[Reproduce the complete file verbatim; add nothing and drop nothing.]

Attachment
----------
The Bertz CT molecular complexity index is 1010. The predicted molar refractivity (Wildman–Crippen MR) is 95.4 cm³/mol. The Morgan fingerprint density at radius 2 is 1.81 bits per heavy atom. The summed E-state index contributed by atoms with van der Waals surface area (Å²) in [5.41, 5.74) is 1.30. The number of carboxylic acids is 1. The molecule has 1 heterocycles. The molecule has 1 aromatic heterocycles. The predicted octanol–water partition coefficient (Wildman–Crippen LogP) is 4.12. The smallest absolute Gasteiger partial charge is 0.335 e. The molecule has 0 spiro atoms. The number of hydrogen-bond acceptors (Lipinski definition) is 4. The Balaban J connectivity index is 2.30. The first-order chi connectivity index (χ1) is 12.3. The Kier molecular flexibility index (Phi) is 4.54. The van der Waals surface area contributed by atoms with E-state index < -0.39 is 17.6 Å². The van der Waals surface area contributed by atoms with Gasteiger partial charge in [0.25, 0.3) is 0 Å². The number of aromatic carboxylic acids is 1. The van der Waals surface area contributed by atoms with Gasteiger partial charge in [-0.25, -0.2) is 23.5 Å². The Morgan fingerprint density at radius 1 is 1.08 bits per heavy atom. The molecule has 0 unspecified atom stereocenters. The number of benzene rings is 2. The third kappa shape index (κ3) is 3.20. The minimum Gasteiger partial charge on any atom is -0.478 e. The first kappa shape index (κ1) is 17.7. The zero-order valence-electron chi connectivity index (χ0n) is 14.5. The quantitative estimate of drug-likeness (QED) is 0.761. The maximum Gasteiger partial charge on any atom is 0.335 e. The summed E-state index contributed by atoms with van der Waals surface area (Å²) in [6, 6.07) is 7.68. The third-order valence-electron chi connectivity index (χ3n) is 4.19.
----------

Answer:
The Bertz CT molecular complexity index is 1010. The predicted molar refractivity (Wildman–Crippen MR) is 95.4 cm³/mol. The Morgan fingerprint density at radius 2 is 1.81 bits per heavy atom. The summed E-state index contributed by atoms with van der Waals surface area (Å²) in [5.41, 5.74) is 1.30. The number of carboxylic acids is 1. The molecule has 1 heterocycles. The molecule has 1 aromatic heterocycles. The predicted octanol–water partition coefficient (Wildman–Crippen LogP) is 4.12. The smallest absolute Gasteiger partial charge is 0.335 e. The molecule has 0 spiro atoms. The number of hydrogen-bond acceptors (Lipinski definition) is 4. The Balaban J connectivity index is 2.30. The first-order chi connectivity index (χ1) is 12.3. The Kier molecular flexibility index (Phi) is 4.54. The van der Waals surface area contributed by atoms with E-state index < -0.39 is 17.6 Å². The van der Waals surface area contributed by atoms with Gasteiger partial charge in [0.25, 0.3) is 0 Å². The number of aromatic carboxylic acids is 1. The van der Waals surface area contributed by atoms with Gasteiger partial charge in [-0.25, -0.2) is 23.5 Å². The Morgan fingerprint density at radius 1 is 1.08 bits per heavy atom. The molecule has 0 unspecified atom stereocenters. The number of benzene rings is 2. The third kappa shape index (κ3) is 3.20. The minimum Gasteiger partial charge on any atom is -0.478 e. The first kappa shape index (κ1) is 17.7. The zero-order valence-electron chi connectivity index (χ0n) is 14.5. The quantitative estimate of drug-likeness (QED) is 0.761. The maximum Gasteiger partial charge on any atom is 0.335 e. The summed E-state index contributed by atoms with van der Waals surface area (Å²) in [6, 6.07) is 7.68. The third-order valence-electron chi connectivity index (χ3n) is 4.19.